Peter Thiel’s senior year is stressful for many students. Most focus on getting good grades and academic honours so that they can enter a good university and have a better life one day. Many students do a lot of hard work to earn money to go to university. However, instead of going to university, two dozen students from across the country will be paid not to go to school.
It’s true, 24 talented technical students from across the country will each receive a $100,000 scholarship from San Francisco technology magnate Peter Thiel with a small prize, which they will not go to university next fall. Instead of going to school, these students receive the $100,000 to help them realize their dreams for the next two years.
“This is the perfect time in our lives to pursue this kind of project,” said Nick Cammarata, a talented computer programmer who was recently accepted into Carnegie Mellon University’s prestigious computer program. With David Merfield, 17, he will work on software designed to improve the standard approach to secondary education. Merfield refuses to register at Princeton University to participate in the scholarship.
Each scholarship candidate was invited to design a project to change the world. Thiel personally selected the winners on the basis of these projects. Although all ideas cover different disciplines, they all have a high-tech angle. According to Thiel, “one of the winners wants to create a mobile banking system for the developing world. Another is working to create cheaper biofuels. We want to build robots that can help at home.”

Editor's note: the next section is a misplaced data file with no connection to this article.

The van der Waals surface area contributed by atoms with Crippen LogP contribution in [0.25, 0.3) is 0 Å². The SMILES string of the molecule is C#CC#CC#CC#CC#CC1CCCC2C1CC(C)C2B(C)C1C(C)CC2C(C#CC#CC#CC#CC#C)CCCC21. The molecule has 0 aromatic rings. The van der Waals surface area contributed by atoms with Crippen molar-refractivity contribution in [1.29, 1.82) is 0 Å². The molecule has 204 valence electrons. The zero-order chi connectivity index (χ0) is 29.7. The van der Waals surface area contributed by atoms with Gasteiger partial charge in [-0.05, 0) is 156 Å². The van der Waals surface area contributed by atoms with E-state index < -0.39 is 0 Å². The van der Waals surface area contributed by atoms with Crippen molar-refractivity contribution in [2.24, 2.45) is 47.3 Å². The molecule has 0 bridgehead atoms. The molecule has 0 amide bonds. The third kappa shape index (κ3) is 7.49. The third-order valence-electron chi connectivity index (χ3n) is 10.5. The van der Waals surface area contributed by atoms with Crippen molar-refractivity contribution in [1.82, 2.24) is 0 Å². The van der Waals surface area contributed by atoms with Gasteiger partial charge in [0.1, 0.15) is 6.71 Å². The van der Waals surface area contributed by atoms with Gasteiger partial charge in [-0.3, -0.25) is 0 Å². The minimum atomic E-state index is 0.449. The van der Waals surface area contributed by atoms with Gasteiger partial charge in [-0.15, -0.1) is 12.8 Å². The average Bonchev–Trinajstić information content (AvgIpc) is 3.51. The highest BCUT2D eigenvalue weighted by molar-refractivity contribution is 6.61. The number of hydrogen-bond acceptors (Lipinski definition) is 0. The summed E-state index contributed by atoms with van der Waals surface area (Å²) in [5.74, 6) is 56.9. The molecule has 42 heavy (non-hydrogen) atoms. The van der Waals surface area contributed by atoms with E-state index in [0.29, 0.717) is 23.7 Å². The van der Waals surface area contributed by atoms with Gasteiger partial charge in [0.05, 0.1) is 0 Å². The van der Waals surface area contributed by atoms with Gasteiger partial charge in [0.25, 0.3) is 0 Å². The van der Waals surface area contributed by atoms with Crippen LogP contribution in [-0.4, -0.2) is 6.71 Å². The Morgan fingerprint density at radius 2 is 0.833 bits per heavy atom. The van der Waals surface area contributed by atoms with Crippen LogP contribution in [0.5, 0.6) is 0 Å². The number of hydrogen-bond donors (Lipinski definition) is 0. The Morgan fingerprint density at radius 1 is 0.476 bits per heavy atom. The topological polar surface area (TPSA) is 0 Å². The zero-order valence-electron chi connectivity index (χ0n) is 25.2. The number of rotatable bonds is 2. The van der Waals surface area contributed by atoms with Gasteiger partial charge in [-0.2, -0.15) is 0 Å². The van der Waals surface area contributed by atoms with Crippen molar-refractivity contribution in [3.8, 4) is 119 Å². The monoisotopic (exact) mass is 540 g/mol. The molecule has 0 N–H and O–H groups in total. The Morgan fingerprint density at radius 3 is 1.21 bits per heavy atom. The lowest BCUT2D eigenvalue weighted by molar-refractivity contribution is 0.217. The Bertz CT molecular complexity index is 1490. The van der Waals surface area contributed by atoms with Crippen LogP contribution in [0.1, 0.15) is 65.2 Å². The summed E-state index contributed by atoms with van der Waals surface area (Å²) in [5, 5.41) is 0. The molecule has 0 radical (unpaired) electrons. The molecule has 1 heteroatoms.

This scholarship could not have come at a more interesting, and most likely crucial, time when the debate on the value of higher education is becoming more and more heated. There are thousands of new graduates swimming in student loan debt and facing one of the most difficult labour markets in decades. Many people are wondering if college education is worth it, given the increase in tuition fees and the decrease in future prospects.
“Turning people into debt slaves when they are in university is not really the way we end up building a better society,” Thiel added. Thiel made his fortune as a co-founder of PayPal shortly after graduating from Stanford Law School. After that, he bought into Facebook and became one of the social media giant early investor. Thiel strongly believes that innovation in the United States is stagnating and that radical solutions are needed to advance civilization.
One of these efforts is the “20 under 20” fraternity. Thiel believes that the brightest young minds are able to contribute more to society by jumping university and bringing their ideas into the real world immediately. However, not everyone can be as lucky as Thiel and Mark Zuckerberg on Facebook.
Vivek Wadhwa, Director of Research at Duke University’s Centre for Entrepreneurship, disagrees with Thiel and sees his new program as sending the message that anyone can be Mark Zuckerberg. “Silicon Valley lives in its own bubble. He sees the world through his own prism. This is a distorted view,” said Mr. Wadhwa.
Wadhwa also added: “All people who make trouble are highly educated. They are rich themselves. They succeeded because of their education. We would never have heard of Peter Thiel if he hadn’t graduated from Stanford.”
Thiel replied that the “20 under 20” should not be judged on the basis of his own training or the merits of his criticism of higher education. Thiel urged critics to wait and see what these people will achieve over the next two years.
Studies in recent years have shown that people who have completed a college diploma were laid off during the “Great Recession” at a much lower rate than people without a college diploma. In addition, individuals with a college diploma were also more likely to be re-employed.
Could it be a new revolution in higher education? Or will the world reject these students and their ideas because of their lack of college education?